In suburban Maryland, the debate about transit has often been cast as a decision between a light rail “purple line” and bus rapid transit. Democrat Martin O’Malley and local environmentalists lobbied for light rail while Republican Bob Ehrlich’s push for bus rapid transit was largely seen as an effort to “obfuscate, alter, study and delay” the progress on light rail. So in the D.C. area, BRT is sometimes seen as the choice of people who don’t really want transit to succeed.
But that’s selling BRT short, according to a panel of experts at Brookings this morning. For inspiration, they looked to Latin America, the motherland of bus rapid transit, housing 26 percent of the world’s BRT systems, according to Dario Hidalgo of EMBARQ, the sustainable-transport arm of the World Resources Institute.
It all started with Curitiba, Brazil, which pioneered BRT in 1972, reducing congestion, improving air quality, and shortening travel times. The Curitiba system has been a model for others, including powerhouse systems like TransMilenio in Bogotá, which carries 44,000 passengers per hour per direction during the peak period. Car use has gone down, and traffic fatalities have declined by 56 percent.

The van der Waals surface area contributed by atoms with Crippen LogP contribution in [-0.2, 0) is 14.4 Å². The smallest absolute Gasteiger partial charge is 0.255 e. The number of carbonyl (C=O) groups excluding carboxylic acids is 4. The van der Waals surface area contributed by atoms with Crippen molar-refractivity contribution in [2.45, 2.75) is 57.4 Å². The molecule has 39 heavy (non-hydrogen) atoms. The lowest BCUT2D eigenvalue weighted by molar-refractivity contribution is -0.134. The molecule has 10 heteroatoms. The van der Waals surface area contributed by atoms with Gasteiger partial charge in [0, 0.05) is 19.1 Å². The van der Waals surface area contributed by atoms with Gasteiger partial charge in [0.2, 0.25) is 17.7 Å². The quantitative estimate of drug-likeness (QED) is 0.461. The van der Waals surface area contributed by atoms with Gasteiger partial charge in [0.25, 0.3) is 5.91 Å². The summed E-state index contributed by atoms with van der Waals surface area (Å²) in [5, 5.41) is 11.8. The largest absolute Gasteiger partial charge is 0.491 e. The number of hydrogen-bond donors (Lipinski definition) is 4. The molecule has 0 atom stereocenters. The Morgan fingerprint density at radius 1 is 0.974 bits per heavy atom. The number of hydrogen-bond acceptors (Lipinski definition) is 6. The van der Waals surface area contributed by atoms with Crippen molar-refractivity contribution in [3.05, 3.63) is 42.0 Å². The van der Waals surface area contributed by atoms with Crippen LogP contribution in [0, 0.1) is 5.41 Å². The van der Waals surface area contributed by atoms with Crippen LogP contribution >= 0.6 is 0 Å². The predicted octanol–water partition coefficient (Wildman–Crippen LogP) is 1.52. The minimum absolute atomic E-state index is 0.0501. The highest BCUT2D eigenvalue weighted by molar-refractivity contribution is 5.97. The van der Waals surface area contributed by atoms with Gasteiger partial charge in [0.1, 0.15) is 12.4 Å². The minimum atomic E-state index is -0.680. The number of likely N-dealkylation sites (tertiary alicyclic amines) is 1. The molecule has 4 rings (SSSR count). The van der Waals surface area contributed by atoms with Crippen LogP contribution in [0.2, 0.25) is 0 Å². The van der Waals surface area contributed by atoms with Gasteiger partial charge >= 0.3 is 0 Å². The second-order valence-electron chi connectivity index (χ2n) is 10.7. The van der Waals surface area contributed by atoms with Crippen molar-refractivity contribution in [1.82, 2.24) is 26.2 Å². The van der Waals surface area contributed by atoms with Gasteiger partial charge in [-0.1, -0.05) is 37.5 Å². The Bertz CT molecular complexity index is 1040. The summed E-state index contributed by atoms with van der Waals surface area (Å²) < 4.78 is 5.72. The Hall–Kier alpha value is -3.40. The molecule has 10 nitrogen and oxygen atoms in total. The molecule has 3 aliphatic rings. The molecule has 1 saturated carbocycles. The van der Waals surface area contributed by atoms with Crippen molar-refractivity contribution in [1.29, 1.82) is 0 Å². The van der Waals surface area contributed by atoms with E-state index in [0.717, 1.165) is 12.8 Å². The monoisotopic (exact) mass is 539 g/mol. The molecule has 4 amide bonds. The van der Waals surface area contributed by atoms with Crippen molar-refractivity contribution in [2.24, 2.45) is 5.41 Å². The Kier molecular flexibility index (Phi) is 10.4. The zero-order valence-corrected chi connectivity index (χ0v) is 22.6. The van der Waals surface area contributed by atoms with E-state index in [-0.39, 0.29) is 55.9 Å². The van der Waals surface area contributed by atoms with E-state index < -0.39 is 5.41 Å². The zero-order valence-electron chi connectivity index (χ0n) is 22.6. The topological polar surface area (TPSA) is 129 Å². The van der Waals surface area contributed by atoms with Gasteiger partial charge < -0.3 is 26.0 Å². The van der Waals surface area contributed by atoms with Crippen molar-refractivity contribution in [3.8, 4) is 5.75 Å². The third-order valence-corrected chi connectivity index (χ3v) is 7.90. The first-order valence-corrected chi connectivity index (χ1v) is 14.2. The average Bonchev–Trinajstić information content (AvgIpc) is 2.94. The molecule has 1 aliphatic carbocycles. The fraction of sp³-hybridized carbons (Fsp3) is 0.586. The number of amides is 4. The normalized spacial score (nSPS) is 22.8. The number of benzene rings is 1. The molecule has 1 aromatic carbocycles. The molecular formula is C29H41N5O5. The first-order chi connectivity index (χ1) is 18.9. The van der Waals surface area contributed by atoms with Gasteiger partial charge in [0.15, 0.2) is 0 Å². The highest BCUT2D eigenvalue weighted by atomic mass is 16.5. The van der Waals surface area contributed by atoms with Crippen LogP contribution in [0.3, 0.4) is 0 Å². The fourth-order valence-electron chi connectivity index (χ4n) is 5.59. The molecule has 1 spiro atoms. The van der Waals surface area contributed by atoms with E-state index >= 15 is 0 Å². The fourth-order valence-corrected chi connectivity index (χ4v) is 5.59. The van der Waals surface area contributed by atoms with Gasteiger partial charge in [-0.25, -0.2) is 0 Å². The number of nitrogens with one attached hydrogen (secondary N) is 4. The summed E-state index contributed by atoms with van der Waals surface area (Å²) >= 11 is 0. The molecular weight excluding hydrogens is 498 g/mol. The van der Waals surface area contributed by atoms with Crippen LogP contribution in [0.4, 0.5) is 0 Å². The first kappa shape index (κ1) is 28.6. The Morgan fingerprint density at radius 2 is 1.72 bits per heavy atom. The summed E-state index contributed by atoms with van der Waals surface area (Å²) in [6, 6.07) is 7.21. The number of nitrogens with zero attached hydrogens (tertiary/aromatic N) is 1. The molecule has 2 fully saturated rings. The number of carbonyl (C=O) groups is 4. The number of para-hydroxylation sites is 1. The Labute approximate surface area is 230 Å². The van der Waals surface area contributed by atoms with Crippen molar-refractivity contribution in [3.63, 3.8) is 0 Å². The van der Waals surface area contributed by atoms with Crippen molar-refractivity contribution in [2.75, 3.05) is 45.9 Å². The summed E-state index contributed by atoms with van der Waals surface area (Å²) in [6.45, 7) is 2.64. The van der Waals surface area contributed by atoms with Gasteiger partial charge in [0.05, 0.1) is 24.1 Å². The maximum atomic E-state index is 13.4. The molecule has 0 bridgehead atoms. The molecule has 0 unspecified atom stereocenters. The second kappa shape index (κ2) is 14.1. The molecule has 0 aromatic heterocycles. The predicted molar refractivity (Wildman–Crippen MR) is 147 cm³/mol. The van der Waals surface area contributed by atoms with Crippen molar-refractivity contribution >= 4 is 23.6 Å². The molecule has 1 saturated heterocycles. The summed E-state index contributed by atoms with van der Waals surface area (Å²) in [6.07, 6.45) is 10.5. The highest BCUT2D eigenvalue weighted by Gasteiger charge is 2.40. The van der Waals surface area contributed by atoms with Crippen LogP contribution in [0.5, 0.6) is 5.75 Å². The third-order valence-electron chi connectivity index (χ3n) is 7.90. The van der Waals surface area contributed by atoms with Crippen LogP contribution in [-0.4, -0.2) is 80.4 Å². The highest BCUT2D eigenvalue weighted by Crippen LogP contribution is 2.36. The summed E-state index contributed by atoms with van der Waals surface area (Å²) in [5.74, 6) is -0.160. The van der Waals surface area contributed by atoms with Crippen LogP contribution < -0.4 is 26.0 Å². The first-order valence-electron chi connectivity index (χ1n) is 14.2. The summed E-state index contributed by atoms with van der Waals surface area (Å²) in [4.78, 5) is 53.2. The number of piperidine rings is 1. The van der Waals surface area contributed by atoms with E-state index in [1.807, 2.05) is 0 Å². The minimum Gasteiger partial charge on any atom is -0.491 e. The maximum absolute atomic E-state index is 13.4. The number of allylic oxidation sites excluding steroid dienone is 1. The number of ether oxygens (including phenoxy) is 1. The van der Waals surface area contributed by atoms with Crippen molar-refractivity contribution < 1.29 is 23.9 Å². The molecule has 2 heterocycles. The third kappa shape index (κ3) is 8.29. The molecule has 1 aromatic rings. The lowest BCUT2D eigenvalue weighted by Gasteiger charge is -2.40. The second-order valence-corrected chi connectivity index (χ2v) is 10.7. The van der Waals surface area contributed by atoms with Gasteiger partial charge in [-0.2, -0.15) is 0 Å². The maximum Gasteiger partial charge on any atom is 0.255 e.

“What’s important isn’t if the tire is a steel tire or a rubber tire,” said Hidalgo. “What’s important is the service that’s provided to the people.”
Logic like this flies in the face of entrenched biases in favor of one mode or another. Rail, especially, has its adherents among those who think buses are a lower-class form of transportation, ridden only by those with no other option. But more than 20 percent of TransMilenio riders own cars. “We can’t be religious about modes,” said Robert Puentes of Brookings’ Metropolitan Policy Program.